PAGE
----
Feminist Performative Architectures: Making Space in and with Public Space
Helen Stratford | Artist and Lecturer in Architecture, Sheffield Hallam University, UK
Bringing together concepts of performativity from feminist theories and methods from architecture, performance and art practice, this paper develops methodologies that examine how particular public spaces are performed. Led by an enquiry which stems from and includes my own interdisciplinary practice research, itself located in-between architecture, performance, socially engaged art, ethnography and civic action, it investigates in what way this research might interrogate public spaces situated within regeneration frameworks, in order to address how dominant power relations are reproduced in, by and through these spaces.
Central to this research is a critique of the current context of undertheorised notions of performativity in architecture alongside a ubiquitous neoliberal glossing of public space. In order to address both concerns, this enquiry reframes performativity as both feminist research methodology: an emergent, performance-based yet situated practice, and research subject: a way of thinking critically about or through the place of public space.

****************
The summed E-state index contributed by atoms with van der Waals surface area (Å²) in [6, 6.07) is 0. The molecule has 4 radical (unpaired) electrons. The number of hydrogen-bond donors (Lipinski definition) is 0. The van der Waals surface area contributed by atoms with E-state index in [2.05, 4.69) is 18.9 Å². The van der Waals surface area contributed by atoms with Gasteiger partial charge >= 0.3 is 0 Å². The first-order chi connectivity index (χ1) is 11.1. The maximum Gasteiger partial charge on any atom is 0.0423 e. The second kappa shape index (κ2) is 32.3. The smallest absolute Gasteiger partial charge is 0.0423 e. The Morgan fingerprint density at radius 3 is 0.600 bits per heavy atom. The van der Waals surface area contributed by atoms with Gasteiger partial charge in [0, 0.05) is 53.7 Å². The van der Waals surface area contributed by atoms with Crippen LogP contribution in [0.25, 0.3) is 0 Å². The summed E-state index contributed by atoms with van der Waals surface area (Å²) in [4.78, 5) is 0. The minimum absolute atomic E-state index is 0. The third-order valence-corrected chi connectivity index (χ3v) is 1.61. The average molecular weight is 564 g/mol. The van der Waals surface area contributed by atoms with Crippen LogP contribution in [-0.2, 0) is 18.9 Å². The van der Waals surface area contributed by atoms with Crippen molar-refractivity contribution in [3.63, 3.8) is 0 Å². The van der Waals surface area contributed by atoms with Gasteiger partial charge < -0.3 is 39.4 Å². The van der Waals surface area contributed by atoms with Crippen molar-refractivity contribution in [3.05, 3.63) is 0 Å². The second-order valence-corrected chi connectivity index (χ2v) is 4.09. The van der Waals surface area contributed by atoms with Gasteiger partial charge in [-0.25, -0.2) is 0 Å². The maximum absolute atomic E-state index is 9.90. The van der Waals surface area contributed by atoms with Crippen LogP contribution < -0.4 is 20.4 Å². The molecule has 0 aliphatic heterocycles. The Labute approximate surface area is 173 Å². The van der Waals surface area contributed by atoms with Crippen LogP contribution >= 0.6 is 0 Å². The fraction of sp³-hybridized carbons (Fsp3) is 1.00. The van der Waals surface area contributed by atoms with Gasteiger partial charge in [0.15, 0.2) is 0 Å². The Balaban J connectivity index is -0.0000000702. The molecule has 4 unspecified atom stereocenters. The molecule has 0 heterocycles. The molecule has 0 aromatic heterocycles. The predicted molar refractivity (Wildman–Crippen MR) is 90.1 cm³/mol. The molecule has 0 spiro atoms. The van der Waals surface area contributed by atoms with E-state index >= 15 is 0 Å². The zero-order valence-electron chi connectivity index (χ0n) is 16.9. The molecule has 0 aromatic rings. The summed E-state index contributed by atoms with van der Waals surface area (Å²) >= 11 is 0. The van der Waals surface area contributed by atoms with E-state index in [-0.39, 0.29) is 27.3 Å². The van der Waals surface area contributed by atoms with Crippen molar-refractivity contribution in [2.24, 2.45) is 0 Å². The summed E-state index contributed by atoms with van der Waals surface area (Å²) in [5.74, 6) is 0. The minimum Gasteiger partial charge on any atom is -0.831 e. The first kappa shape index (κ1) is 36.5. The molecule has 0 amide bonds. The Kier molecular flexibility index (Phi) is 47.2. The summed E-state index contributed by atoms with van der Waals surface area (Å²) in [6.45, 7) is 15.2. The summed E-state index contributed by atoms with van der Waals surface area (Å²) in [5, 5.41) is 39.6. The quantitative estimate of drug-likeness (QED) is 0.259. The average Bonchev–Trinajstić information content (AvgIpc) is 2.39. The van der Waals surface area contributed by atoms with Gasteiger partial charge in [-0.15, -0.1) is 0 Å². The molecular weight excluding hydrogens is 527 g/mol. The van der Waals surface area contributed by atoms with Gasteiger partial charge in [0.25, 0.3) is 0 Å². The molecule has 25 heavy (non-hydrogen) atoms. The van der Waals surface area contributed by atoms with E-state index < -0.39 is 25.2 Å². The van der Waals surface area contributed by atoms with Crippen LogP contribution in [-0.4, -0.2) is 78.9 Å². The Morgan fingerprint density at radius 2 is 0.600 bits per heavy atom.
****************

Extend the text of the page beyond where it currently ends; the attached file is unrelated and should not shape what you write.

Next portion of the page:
Focusing on The Day of the Duck, an artist’s book that evolved out of a 6-month artist residency gravitating around a small patch of council managed ground by the River Great Ouse in the city of Ely, Cambridgeshire UK, this paper builds on feminist posthuman, ecological and multispecies perspectives, including those of Karen Barad, Rosi Braidotti and Donna Haraway, to question who might be considered active participants in the social and material infrastructures of public space. In this context, rather than designing solutions the practice research methodology deploys parody and humor to play with the collision of the ducks’ visceral presence with the structures of public space. Here, ‘feminist performative architectures’ generate topological spaces; ‘situations’ developed through dialogue and in provocation with other people, places and politics that include the non-human.
Ultimately, this paper expands the spectrum of practice-led research and modes of researching public space. It critiques objectified accounts of placemaking by extending understandings of public spaces through making visible their performativity in ways unavailable to conventional architectural research methods. In creating relational, yet situated, spaces that embrace difference, it argues that public space is at once performed and produced by many bodies together; pointing towards more fundamental ecological, ethical and political questions about how we relate to ‘nature’ and public space in the city.